The world into which AIA Australia (AIAA) first launched its Mind Coach program was one vastly different to that we’re living in now. Even so, this vital telehealth service has proven both greatly beneficial and timely for the life and health insurer’s customers.
Having successfully piloted Mind Coach back in 2018, AIAA rolled out the program to the rest of its customers in September 2019. Just three months later, the infectious disease we now know as COVID-19 started to emerge.
At the time of its initial release, Mind Coach – a telehealth service that uses the principles of Cognitive Behavioural Therapy (CBT) to promote psychological wellbeing – was AIAA’s latest mental health resource. With mental health the fastest growing cause of claims, accounting for 17 per cent of all Income Protection claims submitted to the insurer, AIAA recognised the critical difference that access to essential support services can make for customers on claim.
Over these past two years the Mind Coach program has delivered far greater customer outcomes than AIAA had initially imagined. AIAA claims staff have proven great advocates of the program from the outset, embracing it as one more line of customer support that’s helping to advance AIA’s purpose of making a difference in people’s lives. Not only did the number of Mind Coach referrals increase significantly during Australia’s first lockdown period, but the reported health benefits from the program were much higher than in the months before the pandemic emerged.
The fallouts from COVID-19
The consequences of the COVID-19 pandemic, including rising unemployment and fears over job insecurity, increased financial pressures, tightening social restrictions and general uncertainty, have created uniquely challenging times for many living in Australia.
This was particularly true during the first lockdown, which forced many people to face either intensified isolation or the challenges of juggling home, work and family commitments. Unsurprisingly, the number of people reaching out for help with managing their wellbeing during this period surged; a trend that, with COVID-19 cases currently on the rise in Victoria and NSW, and Melbourne again in a state of lockdown, can be expected to continue.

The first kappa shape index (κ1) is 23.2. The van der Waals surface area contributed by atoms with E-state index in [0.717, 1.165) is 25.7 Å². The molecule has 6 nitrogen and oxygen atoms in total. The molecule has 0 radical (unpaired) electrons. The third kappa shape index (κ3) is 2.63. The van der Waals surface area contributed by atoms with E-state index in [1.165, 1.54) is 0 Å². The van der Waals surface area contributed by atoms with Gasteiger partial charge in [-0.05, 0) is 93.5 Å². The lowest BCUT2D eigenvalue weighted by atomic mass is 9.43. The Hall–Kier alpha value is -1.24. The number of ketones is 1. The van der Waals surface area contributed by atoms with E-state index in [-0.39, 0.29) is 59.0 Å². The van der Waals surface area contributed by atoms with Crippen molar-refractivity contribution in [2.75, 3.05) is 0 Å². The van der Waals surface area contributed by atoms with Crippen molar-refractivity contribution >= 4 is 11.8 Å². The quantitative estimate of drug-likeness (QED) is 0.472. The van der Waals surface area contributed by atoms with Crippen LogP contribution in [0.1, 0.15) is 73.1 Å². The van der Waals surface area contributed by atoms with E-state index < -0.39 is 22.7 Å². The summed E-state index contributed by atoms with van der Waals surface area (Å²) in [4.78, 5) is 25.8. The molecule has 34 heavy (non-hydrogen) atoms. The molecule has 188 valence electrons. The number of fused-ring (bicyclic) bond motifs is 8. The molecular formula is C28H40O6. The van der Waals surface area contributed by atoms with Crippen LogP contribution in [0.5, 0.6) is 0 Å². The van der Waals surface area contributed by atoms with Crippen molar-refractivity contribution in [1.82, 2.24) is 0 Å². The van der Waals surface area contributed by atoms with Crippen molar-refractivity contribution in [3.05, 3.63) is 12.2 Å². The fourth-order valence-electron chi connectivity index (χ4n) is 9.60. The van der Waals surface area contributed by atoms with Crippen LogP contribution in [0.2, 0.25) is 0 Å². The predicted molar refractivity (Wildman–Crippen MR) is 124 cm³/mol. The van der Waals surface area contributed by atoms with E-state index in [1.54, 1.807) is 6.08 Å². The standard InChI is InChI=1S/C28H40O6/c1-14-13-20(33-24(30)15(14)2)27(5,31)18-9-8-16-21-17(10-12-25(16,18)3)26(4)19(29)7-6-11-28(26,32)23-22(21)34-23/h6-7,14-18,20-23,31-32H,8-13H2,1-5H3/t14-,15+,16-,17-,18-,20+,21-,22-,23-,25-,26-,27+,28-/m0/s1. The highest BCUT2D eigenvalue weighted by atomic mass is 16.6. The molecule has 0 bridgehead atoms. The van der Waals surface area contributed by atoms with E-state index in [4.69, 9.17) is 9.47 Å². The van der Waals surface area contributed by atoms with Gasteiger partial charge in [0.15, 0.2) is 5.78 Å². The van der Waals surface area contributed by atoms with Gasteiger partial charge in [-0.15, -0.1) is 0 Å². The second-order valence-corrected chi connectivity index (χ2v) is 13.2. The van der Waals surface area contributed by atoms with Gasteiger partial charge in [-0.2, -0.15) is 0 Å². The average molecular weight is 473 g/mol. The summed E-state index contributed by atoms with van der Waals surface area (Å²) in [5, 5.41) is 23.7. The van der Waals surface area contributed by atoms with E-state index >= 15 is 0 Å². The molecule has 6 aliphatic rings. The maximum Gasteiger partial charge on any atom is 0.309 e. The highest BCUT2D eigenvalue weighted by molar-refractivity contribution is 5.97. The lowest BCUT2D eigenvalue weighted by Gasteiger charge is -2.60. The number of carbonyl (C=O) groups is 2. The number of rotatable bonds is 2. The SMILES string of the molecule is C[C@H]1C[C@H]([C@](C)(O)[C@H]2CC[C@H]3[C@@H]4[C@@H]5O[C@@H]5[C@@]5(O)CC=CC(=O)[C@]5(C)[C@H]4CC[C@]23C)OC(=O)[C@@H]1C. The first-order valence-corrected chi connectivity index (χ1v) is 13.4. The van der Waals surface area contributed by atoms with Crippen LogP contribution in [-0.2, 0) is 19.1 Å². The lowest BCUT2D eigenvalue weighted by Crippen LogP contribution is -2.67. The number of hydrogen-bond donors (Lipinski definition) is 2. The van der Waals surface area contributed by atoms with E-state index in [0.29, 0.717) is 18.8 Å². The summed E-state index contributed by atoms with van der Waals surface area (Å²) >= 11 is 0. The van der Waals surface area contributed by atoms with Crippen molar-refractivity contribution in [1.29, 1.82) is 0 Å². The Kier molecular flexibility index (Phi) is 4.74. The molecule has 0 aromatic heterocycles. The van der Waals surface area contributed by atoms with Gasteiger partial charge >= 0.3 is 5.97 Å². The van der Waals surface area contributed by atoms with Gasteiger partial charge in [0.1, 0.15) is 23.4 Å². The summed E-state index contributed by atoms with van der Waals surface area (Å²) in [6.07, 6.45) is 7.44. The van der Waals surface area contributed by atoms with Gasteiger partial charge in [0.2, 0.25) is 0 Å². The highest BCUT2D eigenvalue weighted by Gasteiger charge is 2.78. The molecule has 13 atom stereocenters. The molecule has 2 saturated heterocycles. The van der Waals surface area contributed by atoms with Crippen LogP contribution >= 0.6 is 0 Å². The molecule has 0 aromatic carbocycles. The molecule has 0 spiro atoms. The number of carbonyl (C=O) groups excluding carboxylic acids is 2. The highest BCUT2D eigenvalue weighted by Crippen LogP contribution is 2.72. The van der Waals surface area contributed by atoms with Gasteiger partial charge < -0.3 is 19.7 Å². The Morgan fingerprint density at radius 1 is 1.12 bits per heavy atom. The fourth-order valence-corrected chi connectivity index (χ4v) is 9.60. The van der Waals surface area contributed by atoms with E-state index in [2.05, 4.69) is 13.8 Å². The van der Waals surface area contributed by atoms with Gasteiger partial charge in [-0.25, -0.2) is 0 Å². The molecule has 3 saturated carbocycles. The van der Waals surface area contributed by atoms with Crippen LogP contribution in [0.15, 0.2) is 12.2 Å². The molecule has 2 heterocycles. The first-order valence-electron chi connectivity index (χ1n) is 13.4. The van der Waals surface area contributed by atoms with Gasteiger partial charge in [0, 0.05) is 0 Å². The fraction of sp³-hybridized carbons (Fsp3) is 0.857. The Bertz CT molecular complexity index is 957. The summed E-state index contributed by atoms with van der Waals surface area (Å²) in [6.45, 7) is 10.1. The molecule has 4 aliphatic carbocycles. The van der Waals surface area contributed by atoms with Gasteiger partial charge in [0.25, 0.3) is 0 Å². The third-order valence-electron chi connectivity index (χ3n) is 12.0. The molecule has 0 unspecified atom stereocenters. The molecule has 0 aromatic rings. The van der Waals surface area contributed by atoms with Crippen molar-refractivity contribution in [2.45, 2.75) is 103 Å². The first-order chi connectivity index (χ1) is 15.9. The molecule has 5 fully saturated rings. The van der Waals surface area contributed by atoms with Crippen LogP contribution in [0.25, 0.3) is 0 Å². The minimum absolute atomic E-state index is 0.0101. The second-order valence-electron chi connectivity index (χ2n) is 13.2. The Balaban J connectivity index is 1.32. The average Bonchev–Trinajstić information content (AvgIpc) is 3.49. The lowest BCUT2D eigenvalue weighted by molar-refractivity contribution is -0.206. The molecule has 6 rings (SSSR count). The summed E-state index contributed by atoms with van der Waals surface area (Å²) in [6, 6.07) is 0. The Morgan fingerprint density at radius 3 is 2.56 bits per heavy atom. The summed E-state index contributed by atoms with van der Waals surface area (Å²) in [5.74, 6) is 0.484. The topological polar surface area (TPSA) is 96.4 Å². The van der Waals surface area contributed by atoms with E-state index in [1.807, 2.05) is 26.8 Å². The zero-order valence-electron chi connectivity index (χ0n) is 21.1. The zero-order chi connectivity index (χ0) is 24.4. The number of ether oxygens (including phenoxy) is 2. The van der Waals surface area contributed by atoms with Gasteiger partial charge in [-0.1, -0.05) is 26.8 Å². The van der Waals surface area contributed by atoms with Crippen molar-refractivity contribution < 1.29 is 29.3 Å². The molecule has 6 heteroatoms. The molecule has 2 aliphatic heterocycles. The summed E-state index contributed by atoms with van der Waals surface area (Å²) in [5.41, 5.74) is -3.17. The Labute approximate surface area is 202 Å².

For greater stress, greater support
While claims rates remained static in the first two weeks of the first lockdown, the Mind Coach referral uptake increased by as much as 40 per cent during this period. The majority of calls received in March and April were related in some way to the pandemic.
Encouragingly – and impressively, given the scale and extent to which COVID-19 has disrupted regular life – the improvement in health outcomes matched the growth in referrals. Before the pandemic around half of all Mind Coach participants in the ‘severe’ category had improved outcomes. During it, two thirds of participants in the ‘severe’ category improved.
Overall, 84 per cent of participants who completed the program during the pandemic reported an improvement in how they felt. The Mind Coach program has been particularly effective at helping customers navigate not only their illness or injury, but how the COVID-19 pandemic has affected them.
How Mind Coach works
AIAA claimants are eligible for seven free sessions with a Mind Coach. A customer may experience anxiety or depression either as a primary condition or because they are stressed and off work for an extended period. Mind Coach aims to help them get back to feeling healthier, happier and better connected, providing those experiencing anxiety or depression with tools, tips and information designed to enhance their resilience and emotional and social functioning.
After conducting an initial assessment to determine a customer’s levels of stress, anxiety and depression, a customer’s Mind Coach integrates relaxation strategies and values-based exercises into a personalised action plan for the customer to draw on throughout the course of their program and beyond.
The Mind Coach also conducts a follow-up assessment with the customer at the conclusion of the program to decide whether they could benefit from more intensive support. If necessary, the Mind Coach can then refer the customer to their local GP or connect them with Medicare psychological services.
These initial assessments and follow-up consultations are done over the phone or via online telehealth video-sessions, making the Mind Coach service perfectly suited to offering support during these socially-distanced times.
Copyright © 2020 AIA Australia Limited (ABN 79 004 837 861 AFSL 230043). This is general information only, without taking into account factors like the objectives, financial situation, needs or personal circumstances of any individual and is not intended to be financial, legal, tax, medical, nutritional, health, fitness or other advice.